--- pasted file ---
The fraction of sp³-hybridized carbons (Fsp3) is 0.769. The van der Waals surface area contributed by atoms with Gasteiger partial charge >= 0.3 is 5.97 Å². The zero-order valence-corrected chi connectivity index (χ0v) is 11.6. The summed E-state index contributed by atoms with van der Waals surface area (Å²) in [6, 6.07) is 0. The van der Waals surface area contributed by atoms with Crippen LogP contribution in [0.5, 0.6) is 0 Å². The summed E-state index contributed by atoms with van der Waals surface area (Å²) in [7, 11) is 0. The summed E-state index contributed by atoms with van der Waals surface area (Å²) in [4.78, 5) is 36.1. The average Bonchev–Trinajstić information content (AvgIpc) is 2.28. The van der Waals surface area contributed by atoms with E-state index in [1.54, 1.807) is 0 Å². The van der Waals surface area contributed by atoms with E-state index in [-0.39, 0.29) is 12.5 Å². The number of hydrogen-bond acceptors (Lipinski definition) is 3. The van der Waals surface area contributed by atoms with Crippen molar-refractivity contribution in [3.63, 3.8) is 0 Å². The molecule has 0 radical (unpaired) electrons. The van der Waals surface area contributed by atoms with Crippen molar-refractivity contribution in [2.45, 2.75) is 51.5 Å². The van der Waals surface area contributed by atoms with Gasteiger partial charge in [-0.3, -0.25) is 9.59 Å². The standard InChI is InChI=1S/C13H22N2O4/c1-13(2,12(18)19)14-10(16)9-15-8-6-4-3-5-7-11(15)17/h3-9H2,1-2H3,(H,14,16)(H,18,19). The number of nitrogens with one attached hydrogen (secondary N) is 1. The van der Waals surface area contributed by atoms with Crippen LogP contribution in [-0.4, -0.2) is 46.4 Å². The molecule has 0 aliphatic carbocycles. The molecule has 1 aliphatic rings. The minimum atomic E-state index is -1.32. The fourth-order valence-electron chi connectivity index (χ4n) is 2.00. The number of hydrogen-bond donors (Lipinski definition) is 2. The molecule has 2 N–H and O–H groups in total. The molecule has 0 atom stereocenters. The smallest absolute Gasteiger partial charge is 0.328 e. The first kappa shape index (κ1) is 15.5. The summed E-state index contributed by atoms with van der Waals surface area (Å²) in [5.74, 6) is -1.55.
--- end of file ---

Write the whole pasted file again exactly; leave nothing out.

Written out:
The fraction of sp³-hybridized carbons (Fsp3) is 0.769. The van der Waals surface area contributed by atoms with Gasteiger partial charge >= 0.3 is 5.97 Å². The zero-order valence-corrected chi connectivity index (χ0v) is 11.6. The summed E-state index contributed by atoms with van der Waals surface area (Å²) in [6, 6.07) is 0. The van der Waals surface area contributed by atoms with Crippen LogP contribution in [0.5, 0.6) is 0 Å². The summed E-state index contributed by atoms with van der Waals surface area (Å²) in [7, 11) is 0. The summed E-state index contributed by atoms with van der Waals surface area (Å²) in [4.78, 5) is 36.1. The average Bonchev–Trinajstić information content (AvgIpc) is 2.28. The van der Waals surface area contributed by atoms with E-state index in [1.54, 1.807) is 0 Å². The van der Waals surface area contributed by atoms with E-state index in [-0.39, 0.29) is 12.5 Å². The number of hydrogen-bond acceptors (Lipinski definition) is 3. The van der Waals surface area contributed by atoms with Crippen molar-refractivity contribution in [3.63, 3.8) is 0 Å². The molecule has 0 radical (unpaired) electrons. The van der Waals surface area contributed by atoms with Crippen molar-refractivity contribution in [2.45, 2.75) is 51.5 Å². The van der Waals surface area contributed by atoms with Gasteiger partial charge in [-0.3, -0.25) is 9.59 Å². The standard InChI is InChI=1S/C13H22N2O4/c1-13(2,12(18)19)14-10(16)9-15-8-6-4-3-5-7-11(15)17/h3-9H2,1-2H3,(H,14,16)(H,18,19). The number of nitrogens with one attached hydrogen (secondary N) is 1. The van der Waals surface area contributed by atoms with Crippen LogP contribution in [-0.4, -0.2) is 46.4 Å². The molecule has 0 aliphatic carbocycles. The molecule has 1 aliphatic rings. The minimum atomic E-state index is -1.32. The fourth-order valence-electron chi connectivity index (χ4n) is 2.00. The number of hydrogen-bond donors (Lipinski definition) is 2. The molecule has 2 N–H and O–H groups in total. The molecule has 0 atom stereocenters. The smallest absolute Gasteiger partial charge is 0.328 e. The first kappa shape index (κ1) is 15.5. The summed E-state index contributed by atoms with van der Waals surface area (Å²) in [5.74, 6) is -1.55.